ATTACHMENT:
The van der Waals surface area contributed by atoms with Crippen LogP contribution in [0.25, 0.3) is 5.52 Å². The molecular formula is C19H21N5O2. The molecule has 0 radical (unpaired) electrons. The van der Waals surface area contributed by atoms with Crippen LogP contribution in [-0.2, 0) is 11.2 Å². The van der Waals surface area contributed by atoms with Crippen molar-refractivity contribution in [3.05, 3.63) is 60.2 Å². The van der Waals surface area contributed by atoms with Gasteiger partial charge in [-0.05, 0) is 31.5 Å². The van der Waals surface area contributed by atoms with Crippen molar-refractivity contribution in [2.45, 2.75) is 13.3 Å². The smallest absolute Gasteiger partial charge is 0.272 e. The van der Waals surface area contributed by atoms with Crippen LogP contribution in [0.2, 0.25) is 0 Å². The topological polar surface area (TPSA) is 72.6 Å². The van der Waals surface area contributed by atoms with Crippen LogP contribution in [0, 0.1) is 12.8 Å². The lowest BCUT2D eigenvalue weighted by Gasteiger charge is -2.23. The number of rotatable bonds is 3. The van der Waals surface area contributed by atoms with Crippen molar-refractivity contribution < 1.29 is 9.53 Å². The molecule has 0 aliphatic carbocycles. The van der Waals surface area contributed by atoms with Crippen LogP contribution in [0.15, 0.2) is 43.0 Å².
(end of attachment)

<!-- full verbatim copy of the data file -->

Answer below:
The van der Waals surface area contributed by atoms with Crippen LogP contribution in [0.25, 0.3) is 5.52 Å². The molecular formula is C19H21N5O2. The molecule has 0 radical (unpaired) electrons. The van der Waals surface area contributed by atoms with Crippen LogP contribution in [-0.2, 0) is 11.2 Å². The van der Waals surface area contributed by atoms with Crippen molar-refractivity contribution in [3.05, 3.63) is 60.2 Å². The van der Waals surface area contributed by atoms with Gasteiger partial charge in [-0.05, 0) is 31.5 Å². The van der Waals surface area contributed by atoms with Crippen molar-refractivity contribution in [2.45, 2.75) is 13.3 Å². The smallest absolute Gasteiger partial charge is 0.272 e. The van der Waals surface area contributed by atoms with Crippen LogP contribution in [0.2, 0.25) is 0 Å². The topological polar surface area (TPSA) is 72.6 Å². The van der Waals surface area contributed by atoms with Crippen LogP contribution in [0, 0.1) is 12.8 Å². The lowest BCUT2D eigenvalue weighted by Gasteiger charge is -2.23. The number of rotatable bonds is 3. The van der Waals surface area contributed by atoms with Crippen molar-refractivity contribution < 1.29 is 9.53 Å². The molecule has 0 aliphatic carbocycles. The van der Waals surface area contributed by atoms with Crippen LogP contribution in [0.15, 0.2) is 43.0 Å².